We worked with a two-day rhythm for this block. On the first day of the week I told the story and Starling made the drawings in her main lesson book. On the second day Starling helped me to retell the story from the day before, and then we worked with the letters. We did some outside activities–‘walking’ the letters, games with the letters on the sidewalk, finding shapes in nature that echo the shape of the letters. Indoor activities included speech work like tongue twisters (Starling’s favorite: The queen quickly questioned and quietly quarreled with quite queer queries and quibbles.) and songs (Chickadee’s favorite: the ‘Wave Song’ from Xavier Sings of his Alphabet friends by Mary Lynn Channer).

By the time we returned to the second episode of the story (in early December) Starling was eager to say that she had learned the whole alphabet. She also wanted to do more copy work from the board, so we wrote longer sentences to accompany the letters. A really lovely detail of the second part of the story from Christopherus is how the letters X, Y and Z are presented. Part two of the alphabet main lesson block is presented right before Christmas, so the letters X, Y and Z are connected with the image of the three shepherds. Tied into the story of the Prince and the Wise Woman is an account of the Christmas story as experienced by the three shepherds. The creation of these three letter images left quite an impression on Starling, and tied together our homeschooling work with our preparations for the holiday in a very meaningful way.

By all accounts, our first main lesson block was a success. And great news . . . I made the call backs!

Our own little sanctuary of learning

Tuesday, February 19th, 2008

I remember the first time I stepped into a Waldorf classroom. I was visiting a Kindergarten class, twenty or so of the most delightful little beings I had ever laid eyes on, all sitting around a long table coloring with square crayons. My best friend Cie was their teacher. She had invited me to visit for my birthday; she knew I would love it. At snack the children sang ‘Happy Birthday’ to me, all bright-eyed and bushy-tailed. Some of them colored pictures for me. All of them were open and affectionate as they wished me, a relative stranger, happiness. I remember telling my mother at the time, “It’s like nothing I’ve ever seen before . . . the children were playing, Cie started singing a song about a dusty gnome and they all started cleaning up!”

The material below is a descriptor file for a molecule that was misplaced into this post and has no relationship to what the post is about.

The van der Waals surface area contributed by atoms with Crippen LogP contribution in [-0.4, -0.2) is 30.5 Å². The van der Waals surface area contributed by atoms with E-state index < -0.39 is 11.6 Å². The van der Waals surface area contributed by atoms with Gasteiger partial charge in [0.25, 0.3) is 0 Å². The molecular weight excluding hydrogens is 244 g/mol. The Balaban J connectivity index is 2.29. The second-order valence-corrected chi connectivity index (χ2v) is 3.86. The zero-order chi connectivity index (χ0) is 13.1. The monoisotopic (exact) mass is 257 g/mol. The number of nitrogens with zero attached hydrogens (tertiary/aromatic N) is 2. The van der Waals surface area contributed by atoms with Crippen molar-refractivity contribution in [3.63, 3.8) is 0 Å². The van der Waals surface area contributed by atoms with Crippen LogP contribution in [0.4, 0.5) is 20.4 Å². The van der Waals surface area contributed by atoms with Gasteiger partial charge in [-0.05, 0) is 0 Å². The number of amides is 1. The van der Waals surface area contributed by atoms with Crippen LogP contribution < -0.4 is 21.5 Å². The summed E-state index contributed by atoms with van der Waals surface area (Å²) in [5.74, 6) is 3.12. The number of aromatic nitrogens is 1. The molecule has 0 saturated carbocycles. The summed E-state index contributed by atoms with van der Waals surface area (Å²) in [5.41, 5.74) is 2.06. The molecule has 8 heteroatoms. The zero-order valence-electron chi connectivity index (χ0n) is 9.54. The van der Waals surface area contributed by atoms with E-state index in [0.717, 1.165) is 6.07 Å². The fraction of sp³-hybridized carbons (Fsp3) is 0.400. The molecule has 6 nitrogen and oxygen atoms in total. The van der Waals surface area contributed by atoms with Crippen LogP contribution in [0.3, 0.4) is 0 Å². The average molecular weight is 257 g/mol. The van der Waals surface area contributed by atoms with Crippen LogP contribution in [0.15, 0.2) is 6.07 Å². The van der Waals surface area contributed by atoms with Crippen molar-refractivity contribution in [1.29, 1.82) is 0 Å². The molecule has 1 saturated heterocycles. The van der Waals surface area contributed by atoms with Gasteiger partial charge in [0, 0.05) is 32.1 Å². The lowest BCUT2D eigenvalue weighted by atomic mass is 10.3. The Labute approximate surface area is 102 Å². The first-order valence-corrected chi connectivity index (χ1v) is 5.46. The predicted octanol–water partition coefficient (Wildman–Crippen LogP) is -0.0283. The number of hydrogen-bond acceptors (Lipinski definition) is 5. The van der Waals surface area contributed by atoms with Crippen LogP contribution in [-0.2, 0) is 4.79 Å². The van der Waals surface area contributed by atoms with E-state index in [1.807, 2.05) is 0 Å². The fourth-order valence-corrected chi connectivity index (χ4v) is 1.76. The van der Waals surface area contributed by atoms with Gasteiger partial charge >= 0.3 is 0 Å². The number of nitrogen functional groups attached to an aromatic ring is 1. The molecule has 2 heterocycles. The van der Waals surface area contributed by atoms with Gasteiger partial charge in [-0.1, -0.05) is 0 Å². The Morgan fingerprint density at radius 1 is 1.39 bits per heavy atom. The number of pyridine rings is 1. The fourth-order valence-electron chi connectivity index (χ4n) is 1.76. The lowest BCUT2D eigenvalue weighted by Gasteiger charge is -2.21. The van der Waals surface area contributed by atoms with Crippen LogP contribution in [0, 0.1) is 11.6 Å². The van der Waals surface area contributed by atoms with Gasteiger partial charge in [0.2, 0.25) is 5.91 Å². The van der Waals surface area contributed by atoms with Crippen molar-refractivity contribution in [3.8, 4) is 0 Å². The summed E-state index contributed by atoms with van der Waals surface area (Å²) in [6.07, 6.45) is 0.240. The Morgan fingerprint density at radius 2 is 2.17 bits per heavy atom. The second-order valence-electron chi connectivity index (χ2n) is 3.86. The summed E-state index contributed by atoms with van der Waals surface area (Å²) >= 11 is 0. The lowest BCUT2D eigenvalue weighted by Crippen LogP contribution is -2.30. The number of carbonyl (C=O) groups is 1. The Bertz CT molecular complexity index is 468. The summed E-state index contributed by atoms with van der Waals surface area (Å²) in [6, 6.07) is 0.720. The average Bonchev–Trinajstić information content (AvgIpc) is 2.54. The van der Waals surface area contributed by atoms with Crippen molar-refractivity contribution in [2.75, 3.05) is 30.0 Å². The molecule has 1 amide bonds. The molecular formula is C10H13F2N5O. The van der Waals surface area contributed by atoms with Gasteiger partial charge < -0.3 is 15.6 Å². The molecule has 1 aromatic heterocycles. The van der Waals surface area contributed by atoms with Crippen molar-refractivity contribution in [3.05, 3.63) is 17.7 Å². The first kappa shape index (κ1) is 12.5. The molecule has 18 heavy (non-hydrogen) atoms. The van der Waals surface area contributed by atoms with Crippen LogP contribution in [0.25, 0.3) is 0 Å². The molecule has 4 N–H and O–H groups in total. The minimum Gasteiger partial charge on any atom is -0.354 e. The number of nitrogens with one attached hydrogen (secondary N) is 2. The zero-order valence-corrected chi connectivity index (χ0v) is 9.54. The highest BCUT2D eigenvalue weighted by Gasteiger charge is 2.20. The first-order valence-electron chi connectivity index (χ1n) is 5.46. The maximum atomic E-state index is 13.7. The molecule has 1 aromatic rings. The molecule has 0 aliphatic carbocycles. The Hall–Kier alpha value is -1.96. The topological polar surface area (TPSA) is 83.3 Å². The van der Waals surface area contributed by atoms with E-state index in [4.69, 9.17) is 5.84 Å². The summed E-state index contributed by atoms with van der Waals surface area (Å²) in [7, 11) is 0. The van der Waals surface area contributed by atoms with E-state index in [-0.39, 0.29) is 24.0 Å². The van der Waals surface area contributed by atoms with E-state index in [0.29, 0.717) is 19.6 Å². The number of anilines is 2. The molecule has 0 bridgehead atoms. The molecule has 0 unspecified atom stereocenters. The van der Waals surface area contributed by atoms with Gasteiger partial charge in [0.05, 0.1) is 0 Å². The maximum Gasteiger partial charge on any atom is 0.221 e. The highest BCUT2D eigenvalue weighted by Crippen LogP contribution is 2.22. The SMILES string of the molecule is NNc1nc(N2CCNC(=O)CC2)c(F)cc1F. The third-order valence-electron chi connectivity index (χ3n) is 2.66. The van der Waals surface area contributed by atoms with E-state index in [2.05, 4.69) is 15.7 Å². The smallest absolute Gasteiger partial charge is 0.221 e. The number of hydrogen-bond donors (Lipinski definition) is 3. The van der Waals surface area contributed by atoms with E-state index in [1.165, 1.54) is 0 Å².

Entering that classroom was like walking into a magical rosy world flooded with natural light. It embraced the children, held them in safety as they carried out the activities of their day. I was enchanted. Still am . . . every time I visit a Waldorf school. And it’s not just the aesthetic beauty that captivates me. It’s that every brushstroke, every handmade toy, every carved block bears the mark of purpose and intention. Everything is placed in the room with care and with consideration of the impact it will have on a child’s senses. There is a meditative quality about the classrooms; they are like little sanctuaries of learning. I wanted this for my girls too.

So this summer my husband and I created it.

We live in a pretty small ranch-style house. It is a cozy home, with plenty of space for all of us. But this summer, when I decided that we needed a “homeschooling room” for our main lesson work, I had to figure out how to empty out my study in order to make room enough for new bookshelves, a table, a story chair and a large blackboard. It wasn’t easy. The first thing I had to do was move the existing bookshelves (four floor to ceiling models) into our living room. I did this all by myself one morning while Toph was out. (I’m not very good at waiting.) Yep, all four bookshelves and the whole library of over-sized books to boot. Did I mention that I have degrees in art history?